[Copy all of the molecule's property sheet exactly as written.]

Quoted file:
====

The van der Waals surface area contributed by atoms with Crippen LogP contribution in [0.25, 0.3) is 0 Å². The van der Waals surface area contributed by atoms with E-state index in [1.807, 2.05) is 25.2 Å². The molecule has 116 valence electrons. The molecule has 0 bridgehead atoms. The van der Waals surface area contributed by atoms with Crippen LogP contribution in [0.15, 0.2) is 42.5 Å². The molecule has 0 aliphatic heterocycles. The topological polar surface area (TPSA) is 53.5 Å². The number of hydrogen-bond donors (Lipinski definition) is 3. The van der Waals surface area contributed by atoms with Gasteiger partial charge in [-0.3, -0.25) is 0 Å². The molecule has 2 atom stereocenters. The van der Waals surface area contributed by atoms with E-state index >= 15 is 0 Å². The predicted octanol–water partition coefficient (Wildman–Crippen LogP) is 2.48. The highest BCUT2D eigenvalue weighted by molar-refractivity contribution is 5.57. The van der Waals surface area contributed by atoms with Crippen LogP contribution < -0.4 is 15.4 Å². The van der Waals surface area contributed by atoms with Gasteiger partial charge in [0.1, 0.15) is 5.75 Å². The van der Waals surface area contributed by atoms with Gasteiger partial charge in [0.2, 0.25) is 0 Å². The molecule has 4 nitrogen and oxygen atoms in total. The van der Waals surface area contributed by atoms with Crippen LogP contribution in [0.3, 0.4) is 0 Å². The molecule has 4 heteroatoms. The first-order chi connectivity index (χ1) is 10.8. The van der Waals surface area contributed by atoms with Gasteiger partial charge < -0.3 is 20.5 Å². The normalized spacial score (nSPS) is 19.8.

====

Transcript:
The van der Waals surface area contributed by atoms with Crippen LogP contribution in [0.25, 0.3) is 0 Å². The van der Waals surface area contributed by atoms with E-state index in [1.807, 2.05) is 25.2 Å². The molecule has 116 valence electrons. The molecule has 0 bridgehead atoms. The van der Waals surface area contributed by atoms with Crippen LogP contribution in [0.15, 0.2) is 42.5 Å². The molecule has 0 aliphatic heterocycles. The topological polar surface area (TPSA) is 53.5 Å². The number of hydrogen-bond donors (Lipinski definition) is 3. The van der Waals surface area contributed by atoms with Gasteiger partial charge in [-0.3, -0.25) is 0 Å². The molecule has 2 atom stereocenters. The van der Waals surface area contributed by atoms with E-state index >= 15 is 0 Å². The predicted octanol–water partition coefficient (Wildman–Crippen LogP) is 2.48. The highest BCUT2D eigenvalue weighted by molar-refractivity contribution is 5.57. The van der Waals surface area contributed by atoms with Crippen LogP contribution < -0.4 is 15.4 Å². The van der Waals surface area contributed by atoms with Gasteiger partial charge in [0.1, 0.15) is 5.75 Å². The van der Waals surface area contributed by atoms with Gasteiger partial charge in [0.2, 0.25) is 0 Å². The molecule has 4 nitrogen and oxygen atoms in total. The van der Waals surface area contributed by atoms with Crippen LogP contribution in [0.3, 0.4) is 0 Å². The molecule has 4 heteroatoms. The first-order chi connectivity index (χ1) is 10.8. The van der Waals surface area contributed by atoms with Gasteiger partial charge < -0.3 is 20.5 Å². The normalized spacial score (nSPS) is 19.8.